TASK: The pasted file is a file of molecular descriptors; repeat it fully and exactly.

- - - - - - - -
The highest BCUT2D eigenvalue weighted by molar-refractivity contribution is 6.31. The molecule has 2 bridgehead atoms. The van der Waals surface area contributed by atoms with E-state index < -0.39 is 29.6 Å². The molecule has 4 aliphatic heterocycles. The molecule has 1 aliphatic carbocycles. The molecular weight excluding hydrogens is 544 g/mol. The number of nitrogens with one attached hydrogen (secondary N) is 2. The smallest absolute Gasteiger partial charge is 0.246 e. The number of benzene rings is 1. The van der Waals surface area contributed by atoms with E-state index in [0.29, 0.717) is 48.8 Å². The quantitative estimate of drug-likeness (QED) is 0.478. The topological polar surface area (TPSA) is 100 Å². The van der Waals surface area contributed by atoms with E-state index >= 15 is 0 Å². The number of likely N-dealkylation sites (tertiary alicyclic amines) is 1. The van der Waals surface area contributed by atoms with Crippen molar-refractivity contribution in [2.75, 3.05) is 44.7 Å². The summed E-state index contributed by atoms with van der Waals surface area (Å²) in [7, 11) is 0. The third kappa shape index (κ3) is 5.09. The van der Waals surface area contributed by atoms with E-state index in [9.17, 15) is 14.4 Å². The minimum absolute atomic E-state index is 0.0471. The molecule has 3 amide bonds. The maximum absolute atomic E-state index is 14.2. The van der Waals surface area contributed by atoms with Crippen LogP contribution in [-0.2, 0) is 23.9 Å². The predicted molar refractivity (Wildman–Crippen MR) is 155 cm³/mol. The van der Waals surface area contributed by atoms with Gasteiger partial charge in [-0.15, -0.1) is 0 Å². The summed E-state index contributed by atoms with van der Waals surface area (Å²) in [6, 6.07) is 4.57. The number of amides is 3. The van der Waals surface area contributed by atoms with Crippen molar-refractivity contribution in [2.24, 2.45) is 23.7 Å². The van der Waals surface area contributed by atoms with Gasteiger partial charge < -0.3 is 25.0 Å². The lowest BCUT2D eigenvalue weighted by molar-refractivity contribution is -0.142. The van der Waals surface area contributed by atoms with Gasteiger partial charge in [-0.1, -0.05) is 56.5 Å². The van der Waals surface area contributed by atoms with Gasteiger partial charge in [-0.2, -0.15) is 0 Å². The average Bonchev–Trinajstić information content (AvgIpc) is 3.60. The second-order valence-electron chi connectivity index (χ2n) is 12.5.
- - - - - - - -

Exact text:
The highest BCUT2D eigenvalue weighted by molar-refractivity contribution is 6.31. The molecule has 2 bridgehead atoms. The van der Waals surface area contributed by atoms with E-state index < -0.39 is 29.6 Å². The molecule has 4 aliphatic heterocycles. The molecule has 1 aliphatic carbocycles. The molecular weight excluding hydrogens is 544 g/mol. The number of nitrogens with one attached hydrogen (secondary N) is 2. The smallest absolute Gasteiger partial charge is 0.246 e. The number of benzene rings is 1. The van der Waals surface area contributed by atoms with E-state index in [0.29, 0.717) is 48.8 Å². The quantitative estimate of drug-likeness (QED) is 0.478. The topological polar surface area (TPSA) is 100 Å². The van der Waals surface area contributed by atoms with E-state index >= 15 is 0 Å². The number of likely N-dealkylation sites (tertiary alicyclic amines) is 1. The van der Waals surface area contributed by atoms with Crippen molar-refractivity contribution in [2.75, 3.05) is 44.7 Å². The summed E-state index contributed by atoms with van der Waals surface area (Å²) in [7, 11) is 0. The third kappa shape index (κ3) is 5.09. The van der Waals surface area contributed by atoms with E-state index in [9.17, 15) is 14.4 Å². The minimum absolute atomic E-state index is 0.0471. The molecule has 3 amide bonds. The maximum absolute atomic E-state index is 14.2. The van der Waals surface area contributed by atoms with Crippen LogP contribution in [-0.2, 0) is 23.9 Å². The predicted molar refractivity (Wildman–Crippen MR) is 155 cm³/mol. The van der Waals surface area contributed by atoms with Gasteiger partial charge in [-0.15, -0.1) is 0 Å². The summed E-state index contributed by atoms with van der Waals surface area (Å²) in [6, 6.07) is 4.57. The number of amides is 3. The van der Waals surface area contributed by atoms with Crippen molar-refractivity contribution in [2.24, 2.45) is 23.7 Å². The van der Waals surface area contributed by atoms with Gasteiger partial charge < -0.3 is 25.0 Å². The lowest BCUT2D eigenvalue weighted by molar-refractivity contribution is -0.142. The van der Waals surface area contributed by atoms with Gasteiger partial charge in [-0.1, -0.05) is 56.5 Å². The van der Waals surface area contributed by atoms with Gasteiger partial charge in [-0.2, -0.15) is 0 Å². The average Bonchev–Trinajstić information content (AvgIpc) is 3.60. The second-order valence-electron chi connectivity index (χ2n) is 12.5.